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LIFE AND LETTERS
L O R D M A C A U L A Y.
Plan and Scope of the Work.-History of the Macaulay Family.—Aulay.— Kenneth. –Johnson and Boswell.—John Macaulay and his Children.— Zachary Macaulay.—His Career in the West Indies and in Africa.--His Character.—Wisit of the French Squadron to Sierra Leone.—Zachary Macaulay's Marriage.—Birth of his Eldest Son.—Lord Macaulay's Early Years.-His Childish Productions.—Mrs. Hannah More.—General Macaulay.—Choice of a School.—Shelford.—Dean Milner.—Macaulay's Early Letters.--Aspenden Hall.—The Boy's Habits and Mental Endowments.-His Home.—The Clapham Set.—The Boy's Relations with his Father.—The Political Ideas among which he was brought up, and their Influence on the Work of his Life.
HE who undertakes to publish the memoirs of a distinguished man may find a ready apology in the custom of the age. If we measure the effective demand for biography by the supply, the person commemorated need possess but a very moderate reputation, and have played no exceptional part, in order to carry the reader through many hundred pages of anecdote, dissertation, and correspondence. To judge from the advertisements of our circulating libraries, the public curiosity is keen with regard to some who did nothing worthy of
special note, and others who acted so continuously in the face Vol. I.-2.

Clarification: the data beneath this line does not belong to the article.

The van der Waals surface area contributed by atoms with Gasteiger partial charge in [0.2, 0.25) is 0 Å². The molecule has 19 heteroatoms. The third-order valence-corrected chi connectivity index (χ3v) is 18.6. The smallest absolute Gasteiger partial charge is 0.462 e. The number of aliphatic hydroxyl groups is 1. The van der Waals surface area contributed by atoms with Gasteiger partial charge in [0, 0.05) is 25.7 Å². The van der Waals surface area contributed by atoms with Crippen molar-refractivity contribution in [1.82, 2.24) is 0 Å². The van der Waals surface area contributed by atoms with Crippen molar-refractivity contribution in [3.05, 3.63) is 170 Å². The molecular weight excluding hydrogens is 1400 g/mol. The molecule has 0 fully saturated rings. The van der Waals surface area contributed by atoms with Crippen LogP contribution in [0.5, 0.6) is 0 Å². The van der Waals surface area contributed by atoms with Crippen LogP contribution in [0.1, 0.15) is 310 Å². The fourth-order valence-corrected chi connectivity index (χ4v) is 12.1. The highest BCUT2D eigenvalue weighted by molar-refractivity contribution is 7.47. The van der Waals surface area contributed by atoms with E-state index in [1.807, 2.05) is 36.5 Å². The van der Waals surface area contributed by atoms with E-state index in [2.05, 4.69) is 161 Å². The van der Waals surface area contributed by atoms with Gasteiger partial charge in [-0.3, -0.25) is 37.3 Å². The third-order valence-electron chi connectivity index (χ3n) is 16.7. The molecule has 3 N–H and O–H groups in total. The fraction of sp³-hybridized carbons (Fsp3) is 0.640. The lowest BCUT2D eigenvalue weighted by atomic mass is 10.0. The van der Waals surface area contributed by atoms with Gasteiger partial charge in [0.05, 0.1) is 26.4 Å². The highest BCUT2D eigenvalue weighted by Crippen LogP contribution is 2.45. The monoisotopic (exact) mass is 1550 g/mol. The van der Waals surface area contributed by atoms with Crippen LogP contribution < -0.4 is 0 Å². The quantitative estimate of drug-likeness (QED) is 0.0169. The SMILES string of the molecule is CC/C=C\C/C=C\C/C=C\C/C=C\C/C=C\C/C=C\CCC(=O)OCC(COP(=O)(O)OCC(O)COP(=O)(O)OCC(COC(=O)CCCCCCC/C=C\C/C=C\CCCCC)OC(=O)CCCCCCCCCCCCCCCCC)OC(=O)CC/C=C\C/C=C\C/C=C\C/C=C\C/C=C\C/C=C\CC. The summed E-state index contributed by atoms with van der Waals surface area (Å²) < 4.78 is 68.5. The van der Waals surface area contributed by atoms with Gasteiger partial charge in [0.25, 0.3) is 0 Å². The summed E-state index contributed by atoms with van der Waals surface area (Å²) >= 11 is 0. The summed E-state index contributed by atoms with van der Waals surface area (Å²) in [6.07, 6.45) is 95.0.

of the world that, when their course was run, there was little left for the world to learn about them. It may, therefore, be taken for granted that a desire exists to hear something authentic about the life of a man who has produced works which are universally known, but which bear little or no indication of the private history and the personal qualities of the author. . This was in a marked degree the case with Lord Macaulay. His two famous contemporaries in English literature have, consciously or unconsciously, told their own story in their books. Those who could see between the lines in “David Copperfield” were aware that they had before them the most delightful of autobiographies: and all who knew how to read Thackeray could trace him in his novels through every stage in his course, on from the day when as a little boy, consigned to the care of English relatives and school-masters, he left his mother on the steps of the landing-place at Calcutta. The dates and names were wanting: but the man was there; while the most ardent admirers of Macaulay will admit that a minute study of his literary productions left them, as far as any but an intellectual knowledge of the writer himself was concerned, very much as it found them. A consummate master of his craft, he turned out works which bore the unmistakable marks of the artificer's hand, but which did not reflect his features. It would be almost as hard to compose a picture of the author from his “History,” his “Essays,” and his “Lays,” as to evolve an idea of Shakspeare from “Henry the Fifth.” and “Measure for Measure.” But, besides being a man of letters, Lord Macaulay was a statesman, a jurist, and a brilliant ornament of society, at a time when to shine in society was a distinction which a man of eminence and ability might justly value. In these several capacities, it will be said, he was known well, and known widely. But in the first place, as these pages will show, there was one side of his life (to him, at any rate, the most important) of which even the persons with whom he mixed most freely and confidentially in London drawing-rooms, in the Indian council - chamber, and in the lobbies and on the benches